How Do We Create the Canonical Domain?

Our canonical url is without www. We need to create page hostname, but make sure we always remove the www:
Page hostname canonical without www
Option 2.2: redirect the domain without www. To a domain with www. Via 301
Our canonical url is with www. We need to create page hostname without www (like before), and then insert the www in front using a constant variable:
Page hostname canonical with www
3. Enable the {{page path}} built-in variable
Enabled built-in variables
Note: although we have the {{page hostname}} built-in variable, for this exercise it’s preferable not to use it, as we’re not 100% sure how it will behave in relation to the www (e.G., in this instance, it’s not configurable, unlike when we create it as a gtm custom variable).
4. Create {{page url canonical}}

Link the Three Previous Variables to Form a Constant Variable

Hostname: we can force removal of the www Or not
Path: included from the slash /. Does not include the query, so it’s perfect. We use the built-in option for page path.
Page url canonical
Now that we have created {{page url canonical}}, we could even populate it into google analytics via custom dimensions. You can learn to do that in this google analytics custom dimensions guide.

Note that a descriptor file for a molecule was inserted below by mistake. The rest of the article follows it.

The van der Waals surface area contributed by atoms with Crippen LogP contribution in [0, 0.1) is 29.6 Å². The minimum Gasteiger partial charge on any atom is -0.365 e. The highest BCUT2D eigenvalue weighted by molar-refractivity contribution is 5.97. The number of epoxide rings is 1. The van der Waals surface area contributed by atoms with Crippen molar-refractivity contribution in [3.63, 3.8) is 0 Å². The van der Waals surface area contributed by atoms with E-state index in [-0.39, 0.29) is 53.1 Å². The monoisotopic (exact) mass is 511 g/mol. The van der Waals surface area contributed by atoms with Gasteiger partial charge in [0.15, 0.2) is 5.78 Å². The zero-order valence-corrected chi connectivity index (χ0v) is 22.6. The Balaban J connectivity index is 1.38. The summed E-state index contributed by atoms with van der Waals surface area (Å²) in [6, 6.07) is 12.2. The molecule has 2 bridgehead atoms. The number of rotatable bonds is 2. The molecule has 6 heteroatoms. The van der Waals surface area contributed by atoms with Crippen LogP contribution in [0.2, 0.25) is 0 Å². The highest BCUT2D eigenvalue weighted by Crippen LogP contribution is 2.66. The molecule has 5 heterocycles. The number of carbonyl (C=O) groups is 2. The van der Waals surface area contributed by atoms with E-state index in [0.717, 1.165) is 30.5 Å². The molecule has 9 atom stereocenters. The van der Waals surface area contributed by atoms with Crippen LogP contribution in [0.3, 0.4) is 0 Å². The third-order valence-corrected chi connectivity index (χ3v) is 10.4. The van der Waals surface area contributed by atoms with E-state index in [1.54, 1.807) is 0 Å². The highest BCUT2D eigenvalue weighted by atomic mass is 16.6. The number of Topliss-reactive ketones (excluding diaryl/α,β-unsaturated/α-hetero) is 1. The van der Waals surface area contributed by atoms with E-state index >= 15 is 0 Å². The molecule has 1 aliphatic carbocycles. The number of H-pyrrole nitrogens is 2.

How can we insert the canonical into a page using tag manager?
Let’s suppose we’ve already got a canonical url generated dynamically via gtm: {{page url canonical}}.

Now, we need to look at how to insert it into the page using a gtm tag. We should emphasize that this is not the “ideal” solution, as it’s always preferable to insert the tag into the <head> of the source code. But, we have confirming evidence from various sources that it does work if it’s inserted via gtm. And, as we all know, in most companies, the ideal doesn’t always coincide with the possible!

If we could insert content directly Loadrunner Protocol List into the <head> via gtm, it would be sufficient to use the following custom html tag: But, we know that this won’t work because the inserted content in html tags usually goes at the end of the </body>, meaning google won’t accept or read a <link rel=”Canonical”> tag there.

So then, how do we do it? We can use javascript code to generate the tag and insert it into the <head>, as described in this article, but in a form that has been adapted for the canonical tag:

And Then, We Can Set It to Fire on the “all Pages”

Job Function Email Database

trigger. Seems almost too easy, doesn’t it?

Rel canonical
How do we check whether our rel canonical is working?
Very simple: check whether the code is generated correctly on the page.

How do we do that?

By looking at the devtools console in EL Leads chrome, or by using a browser plugin like like firebug that returns the code generated on the page in the dom (document object model). We won’t find it in the source code (ctrl+u).

About lucía marín —

Hi, I’m lucía marín, a google tag manager & analytics specialist from granada (spain). Nice to meet you 🙂

I see analytics as an integrated discipline, focusing on the optimization of conversions (cro) and continued improvement of websites: ux, seo, content and architecture, etc.

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